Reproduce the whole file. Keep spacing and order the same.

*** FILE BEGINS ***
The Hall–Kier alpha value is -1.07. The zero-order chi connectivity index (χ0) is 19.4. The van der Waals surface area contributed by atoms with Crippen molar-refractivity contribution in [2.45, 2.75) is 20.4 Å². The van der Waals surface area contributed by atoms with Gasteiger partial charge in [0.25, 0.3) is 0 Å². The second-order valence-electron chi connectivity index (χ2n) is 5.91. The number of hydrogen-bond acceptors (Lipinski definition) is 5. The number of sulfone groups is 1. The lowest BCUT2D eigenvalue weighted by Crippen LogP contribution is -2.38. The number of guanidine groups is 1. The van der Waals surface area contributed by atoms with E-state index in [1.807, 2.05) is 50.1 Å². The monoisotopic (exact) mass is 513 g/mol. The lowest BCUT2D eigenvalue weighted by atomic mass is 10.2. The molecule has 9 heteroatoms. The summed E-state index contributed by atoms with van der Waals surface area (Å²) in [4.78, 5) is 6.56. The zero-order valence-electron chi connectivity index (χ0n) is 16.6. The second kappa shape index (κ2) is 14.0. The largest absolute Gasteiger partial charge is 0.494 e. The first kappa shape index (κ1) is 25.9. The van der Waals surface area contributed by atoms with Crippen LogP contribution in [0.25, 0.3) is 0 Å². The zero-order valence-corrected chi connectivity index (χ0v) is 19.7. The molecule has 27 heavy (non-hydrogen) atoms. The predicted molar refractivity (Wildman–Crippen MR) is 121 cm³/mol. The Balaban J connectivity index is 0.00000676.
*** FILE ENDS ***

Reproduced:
The Hall–Kier alpha value is -1.07. The zero-order chi connectivity index (χ0) is 19.4. The van der Waals surface area contributed by atoms with Crippen molar-refractivity contribution in [2.45, 2.75) is 20.4 Å². The van der Waals surface area contributed by atoms with Gasteiger partial charge in [0.25, 0.3) is 0 Å². The second-order valence-electron chi connectivity index (χ2n) is 5.91. The number of hydrogen-bond acceptors (Lipinski definition) is 5. The number of sulfone groups is 1. The lowest BCUT2D eigenvalue weighted by Crippen LogP contribution is -2.38. The number of guanidine groups is 1. The van der Waals surface area contributed by atoms with E-state index in [1.807, 2.05) is 50.1 Å². The monoisotopic (exact) mass is 513 g/mol. The lowest BCUT2D eigenvalue weighted by atomic mass is 10.2. The molecule has 9 heteroatoms. The summed E-state index contributed by atoms with van der Waals surface area (Å²) in [4.78, 5) is 6.56. The zero-order valence-electron chi connectivity index (χ0n) is 16.6. The second kappa shape index (κ2) is 14.0. The largest absolute Gasteiger partial charge is 0.494 e. The first kappa shape index (κ1) is 25.9. The van der Waals surface area contributed by atoms with Crippen LogP contribution in [0.25, 0.3) is 0 Å². The zero-order valence-corrected chi connectivity index (χ0v) is 19.7. The molecule has 27 heavy (non-hydrogen) atoms. The predicted molar refractivity (Wildman–Crippen MR) is 121 cm³/mol. The Balaban J connectivity index is 0.00000676.